*If you are picking up a brand new medication which you have never taken before, ask to speak the Pharmacist and OPEN the bottle in front him him/her. Make the pharmacist confirm that indeed, these new pills are the correct medication, the right dosage, and the instructions for taking them are printed correctly.

*If you get your meds by mail, DON’T take any pills that don't look right and have them checked out.

There is a website that can help you identify an unknown pill by its markings, color, and shape. It's a handy website which also offers info on side effects and drug interactions. Here's the link: The Pill Identifier   


The National Council on Patient Information and Education (NCPIE) has a website which is filled with vital information about medication safety and how you can protect yourself and your family. They really nailed it on the head with this advice:

What are the 5 “Rights” When it Comes to Safe Medicine Use?

Double-check each time. Medicines are approved in specific dosages to account for age and weight and to ensure the dose falls within the minimum amount needed to treat a condition and the maximum amount that might result in harm or unwanted side effects.

Each time you pull a medicine from your cabinet or drawer, double-check to make sure you have:

1. The right medicine

2. For the right person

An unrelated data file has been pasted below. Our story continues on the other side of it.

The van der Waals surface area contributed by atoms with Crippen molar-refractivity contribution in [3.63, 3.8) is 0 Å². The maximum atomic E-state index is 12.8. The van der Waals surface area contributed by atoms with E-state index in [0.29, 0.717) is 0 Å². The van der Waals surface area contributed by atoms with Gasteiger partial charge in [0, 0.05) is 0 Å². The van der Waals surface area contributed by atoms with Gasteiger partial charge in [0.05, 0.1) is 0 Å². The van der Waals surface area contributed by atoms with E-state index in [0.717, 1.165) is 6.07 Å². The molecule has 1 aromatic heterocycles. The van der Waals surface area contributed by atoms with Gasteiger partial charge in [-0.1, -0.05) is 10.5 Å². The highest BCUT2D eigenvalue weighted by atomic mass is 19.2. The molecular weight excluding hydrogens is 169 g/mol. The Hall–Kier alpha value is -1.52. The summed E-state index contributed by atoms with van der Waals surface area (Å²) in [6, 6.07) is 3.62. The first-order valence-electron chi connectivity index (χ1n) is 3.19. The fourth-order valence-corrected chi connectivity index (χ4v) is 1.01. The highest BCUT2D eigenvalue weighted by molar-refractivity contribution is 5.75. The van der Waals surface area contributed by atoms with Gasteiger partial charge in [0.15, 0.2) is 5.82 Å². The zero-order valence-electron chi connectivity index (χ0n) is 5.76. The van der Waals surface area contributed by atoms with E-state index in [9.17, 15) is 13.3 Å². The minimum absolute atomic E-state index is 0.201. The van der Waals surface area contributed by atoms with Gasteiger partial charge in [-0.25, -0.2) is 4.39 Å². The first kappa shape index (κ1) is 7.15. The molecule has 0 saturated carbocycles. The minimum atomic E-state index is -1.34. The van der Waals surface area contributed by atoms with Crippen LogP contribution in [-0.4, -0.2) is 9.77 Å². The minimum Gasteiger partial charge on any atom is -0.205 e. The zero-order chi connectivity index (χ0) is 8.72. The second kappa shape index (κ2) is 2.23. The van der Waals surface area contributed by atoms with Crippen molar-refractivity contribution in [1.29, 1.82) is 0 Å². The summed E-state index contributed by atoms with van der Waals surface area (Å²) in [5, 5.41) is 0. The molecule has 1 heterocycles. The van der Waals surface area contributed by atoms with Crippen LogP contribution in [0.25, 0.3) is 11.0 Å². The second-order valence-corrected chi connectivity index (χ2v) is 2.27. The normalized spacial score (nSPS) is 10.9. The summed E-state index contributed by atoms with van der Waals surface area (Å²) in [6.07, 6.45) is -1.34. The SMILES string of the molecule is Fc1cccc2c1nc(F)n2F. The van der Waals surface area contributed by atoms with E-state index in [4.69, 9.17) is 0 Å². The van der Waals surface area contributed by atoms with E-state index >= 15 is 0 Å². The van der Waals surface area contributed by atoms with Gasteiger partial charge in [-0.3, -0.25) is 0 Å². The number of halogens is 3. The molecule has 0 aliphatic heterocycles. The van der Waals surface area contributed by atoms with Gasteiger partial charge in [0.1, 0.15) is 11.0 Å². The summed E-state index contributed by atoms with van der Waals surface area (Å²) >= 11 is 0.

3. In the right amount

4. At the right time

5. In the right way (swallow, chew, apply to the skin, etc.)

Here are more of the recommendations from NCPIE on how you can lower the risks and obtain the full benefits from your medicines.


•The brand and generic names.

•What should they look like.

•How to store them properly

•How and under what conditions you should stop using them.

•What to do if you miss a dose.

•What they are supposed to do and when to expect results.

•Side effects and interactions.

•Whether you need any tests or monitoring.

• Contact the doctor or pharmacist if new or unexpected symptoms or other problems appear.  

NEVER stop taking medicine the doctor has told you to finish just because symptoms disappear.

•Get expert advice before crushing or splitting tablets; some should only be swallowed whole.

•If your doctor writes a prescription out by hand, make sure you can read it. Also ask if he or she can indicate what the medicine is used for. For example, writing “take once daily for high blood pressure,” not just “take once daily.” 

A visit to the NCPIE website is a great idea; don’t miss all the menu links.

“Safety doesn't happen by accident. 
It isn’t expensive; it’s priceless.” 
-Author Unknown

I'm still shocked at what almost happened to me and how close I came to willingly taking a medication I knew didn’t look right. I am a far more cautious patient since this happened and I hope you will be too. 

Share this blog post with your family and friends; together, you and I could save another life.

Have you ever been given the wrong medication? Tell me what happened and what you did about it in the comments section below.

* Don't miss the rest of my MEDICATION SERIES *
click on these links:

1 comment:

  1. Thanks Shannon. I have had two relatives die because of medication issues.